Research shows sysadmins may outlive IT execs

Stressing out over the health risks of excessive sitting only makes it worse.
Credit: Tim Regan

There may be more hope for the health of techies who do the dirty and difficult work of IT, who may end up outliving colleagues condemned by seniority or specialty to a less physically strenuous lifestyle.

Pulling cable, swapping circuit boards, assembling new systems – even carrying monitors, answering stupid questions and dealing with the legendary stresses of direct support of and contact with users – may provide enough regular physical activity to stave off the increasingly infamous risk of sitting and staring at a monitor all day.

That activity falls easily within the bounds of activity described by University of Utah researchers who studied the activity levels of 3,243 people to see if lower activity levels brought any benefit at all to the 80 percent of Americans who don't get the recommended 2.5 hours per week of moderate exercise per week.

They found that strolling and other light activities, repeated many times during the week, could add up to two thirds of the activity level recommended for a whole week – essentially breaking down the weekly 2.5-hour exercise requirement into dozens of little two-minute walks taken as good-circulation breaks during the workday, according to the paper, which was published in the Clinical Journal of the American Society of Nephrology April 30.

"Exercise is great, but the reality is that the practical amount of vigorous exercise that can be achieved is limited," according to a published statement from senior author Tom Green, interim head of the Population Health Sciences department at the university and director of the Study Design and Biostatistics Center in the university's Center for Clinical and Translational Science. "Our study suggests that even small changes can have a big impact."

More than 60 percent of Americans spend at least part of their work days in front of a computer screen and most spend 70 percent of each day sitting and only 30 percent in "light" but non-exercise-like activity, according to a 2010 Mayo Clinic study.

During the past few years, sitting in particular became the culprit, following revelations in studies like this one published by the journal Diabetologia in 2012 estimating that people with desk jobs were at twice the risk of heart disease as those who didn't sit all day, and were twice as likely to have diabetes or suffer more immediate cardiac events like a stroke or heart attack.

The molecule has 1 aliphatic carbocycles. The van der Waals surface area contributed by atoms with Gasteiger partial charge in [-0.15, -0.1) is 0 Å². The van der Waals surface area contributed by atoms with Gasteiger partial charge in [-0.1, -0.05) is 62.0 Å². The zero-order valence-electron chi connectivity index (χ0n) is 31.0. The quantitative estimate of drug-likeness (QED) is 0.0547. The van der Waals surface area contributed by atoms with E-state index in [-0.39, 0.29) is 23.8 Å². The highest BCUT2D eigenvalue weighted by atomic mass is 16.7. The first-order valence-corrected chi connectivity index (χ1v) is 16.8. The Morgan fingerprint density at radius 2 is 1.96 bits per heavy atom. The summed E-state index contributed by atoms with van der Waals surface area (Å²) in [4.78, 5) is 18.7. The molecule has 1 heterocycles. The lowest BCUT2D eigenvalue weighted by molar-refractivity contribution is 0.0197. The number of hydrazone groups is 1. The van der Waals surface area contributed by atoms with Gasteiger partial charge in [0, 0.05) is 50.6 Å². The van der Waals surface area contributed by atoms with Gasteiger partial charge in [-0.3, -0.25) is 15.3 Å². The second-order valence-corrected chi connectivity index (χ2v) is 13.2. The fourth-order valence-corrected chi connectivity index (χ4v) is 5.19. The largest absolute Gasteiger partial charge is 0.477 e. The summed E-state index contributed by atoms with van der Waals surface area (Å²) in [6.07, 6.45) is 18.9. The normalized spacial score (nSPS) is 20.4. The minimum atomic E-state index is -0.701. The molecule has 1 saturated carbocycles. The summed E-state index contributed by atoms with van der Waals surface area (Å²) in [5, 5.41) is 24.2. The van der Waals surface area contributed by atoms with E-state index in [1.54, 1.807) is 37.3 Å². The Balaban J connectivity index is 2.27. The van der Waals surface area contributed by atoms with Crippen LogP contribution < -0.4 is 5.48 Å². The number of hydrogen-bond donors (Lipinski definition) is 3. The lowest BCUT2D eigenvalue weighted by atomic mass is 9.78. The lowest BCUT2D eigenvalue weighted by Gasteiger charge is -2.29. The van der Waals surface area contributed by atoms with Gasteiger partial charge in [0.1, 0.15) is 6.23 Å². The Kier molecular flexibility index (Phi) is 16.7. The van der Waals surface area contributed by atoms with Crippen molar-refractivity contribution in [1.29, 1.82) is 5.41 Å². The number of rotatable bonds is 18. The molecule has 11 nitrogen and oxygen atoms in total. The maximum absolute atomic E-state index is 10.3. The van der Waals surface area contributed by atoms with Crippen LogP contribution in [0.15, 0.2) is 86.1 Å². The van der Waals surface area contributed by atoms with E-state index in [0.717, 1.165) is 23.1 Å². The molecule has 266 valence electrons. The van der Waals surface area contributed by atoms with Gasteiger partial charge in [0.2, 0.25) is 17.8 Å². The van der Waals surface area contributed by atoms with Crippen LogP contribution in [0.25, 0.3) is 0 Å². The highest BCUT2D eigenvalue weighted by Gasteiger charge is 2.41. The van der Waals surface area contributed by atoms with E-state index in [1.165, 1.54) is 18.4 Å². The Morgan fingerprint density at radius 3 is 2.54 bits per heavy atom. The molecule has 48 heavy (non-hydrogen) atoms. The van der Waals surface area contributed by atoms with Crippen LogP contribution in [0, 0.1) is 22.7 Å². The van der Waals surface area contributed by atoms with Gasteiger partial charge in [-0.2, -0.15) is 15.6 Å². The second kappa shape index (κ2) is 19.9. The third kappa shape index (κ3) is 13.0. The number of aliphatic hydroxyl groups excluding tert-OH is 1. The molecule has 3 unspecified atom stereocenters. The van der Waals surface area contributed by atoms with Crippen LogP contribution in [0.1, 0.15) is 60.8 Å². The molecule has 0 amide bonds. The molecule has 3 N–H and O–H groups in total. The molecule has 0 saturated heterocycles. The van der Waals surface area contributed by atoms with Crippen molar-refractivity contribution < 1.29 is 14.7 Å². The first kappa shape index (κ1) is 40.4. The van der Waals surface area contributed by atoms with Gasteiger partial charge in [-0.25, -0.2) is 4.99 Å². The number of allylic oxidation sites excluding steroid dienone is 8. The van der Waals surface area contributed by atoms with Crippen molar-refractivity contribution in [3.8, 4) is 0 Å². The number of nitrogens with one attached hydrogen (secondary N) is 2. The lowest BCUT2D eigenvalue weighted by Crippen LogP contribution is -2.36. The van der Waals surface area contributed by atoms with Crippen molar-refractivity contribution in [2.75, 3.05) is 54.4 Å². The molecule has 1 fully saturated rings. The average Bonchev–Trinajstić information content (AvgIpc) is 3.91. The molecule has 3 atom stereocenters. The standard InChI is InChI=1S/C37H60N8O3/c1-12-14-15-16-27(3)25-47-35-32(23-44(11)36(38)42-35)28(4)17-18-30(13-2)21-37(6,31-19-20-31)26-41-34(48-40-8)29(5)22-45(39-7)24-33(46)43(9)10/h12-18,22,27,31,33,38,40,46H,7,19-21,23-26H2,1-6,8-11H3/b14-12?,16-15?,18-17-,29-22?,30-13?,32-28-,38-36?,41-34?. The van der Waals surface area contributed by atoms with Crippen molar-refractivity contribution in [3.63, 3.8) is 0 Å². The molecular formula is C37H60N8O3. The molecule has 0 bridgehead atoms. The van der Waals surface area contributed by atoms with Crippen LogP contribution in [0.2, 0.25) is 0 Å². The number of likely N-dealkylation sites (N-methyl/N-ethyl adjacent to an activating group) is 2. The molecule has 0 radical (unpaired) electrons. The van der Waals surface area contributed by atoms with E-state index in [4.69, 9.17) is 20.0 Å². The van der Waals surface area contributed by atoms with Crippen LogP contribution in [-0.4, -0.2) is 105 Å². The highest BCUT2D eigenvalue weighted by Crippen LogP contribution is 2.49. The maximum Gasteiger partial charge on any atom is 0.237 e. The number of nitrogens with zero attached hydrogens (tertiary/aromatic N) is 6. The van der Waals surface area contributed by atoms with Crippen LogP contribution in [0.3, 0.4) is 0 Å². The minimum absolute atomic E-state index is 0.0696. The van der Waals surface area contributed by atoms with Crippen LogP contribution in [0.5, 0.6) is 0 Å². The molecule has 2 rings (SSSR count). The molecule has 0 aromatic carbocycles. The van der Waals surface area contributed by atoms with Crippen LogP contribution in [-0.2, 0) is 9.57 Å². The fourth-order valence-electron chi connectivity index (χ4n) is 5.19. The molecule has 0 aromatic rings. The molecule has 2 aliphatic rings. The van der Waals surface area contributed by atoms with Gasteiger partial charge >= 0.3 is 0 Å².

Studies like those sparked an aversion to sitting strong enough to fund a fad for desks and office products designed to make people uncomfortable or embarrassed enough to go on living.

They did not raise any hope of counteracting the effect of all that sitting. In January of this year a meta-analysis of 47 other studies published in the Annals of Internal Medicine confirmed that one hour of exercise per day wasn't enough to offset the weight of sitting down the other 23.

Simply standing up for two minutes per hour doesn't do any good, according to Srinivasan Beddhu, professor of internal medicine at the University of Utah and lead author of the moderate-activity study.

The benefit only comes from the cumulative effect of a large number of short periods of light activity, which add up to a moderate amount of light activity that should reduce the risk of death by 33 percent compared to just sitting there.

It's probably a good idea to pick the direction you walk carefully, however. A 2013 study that found 73 percent of IT people in the U.K. considered leaving their jobs due to stress from having bosses on one side and end users on the other -- suggesting that Away might be the best direction.

The march toward exascale computers
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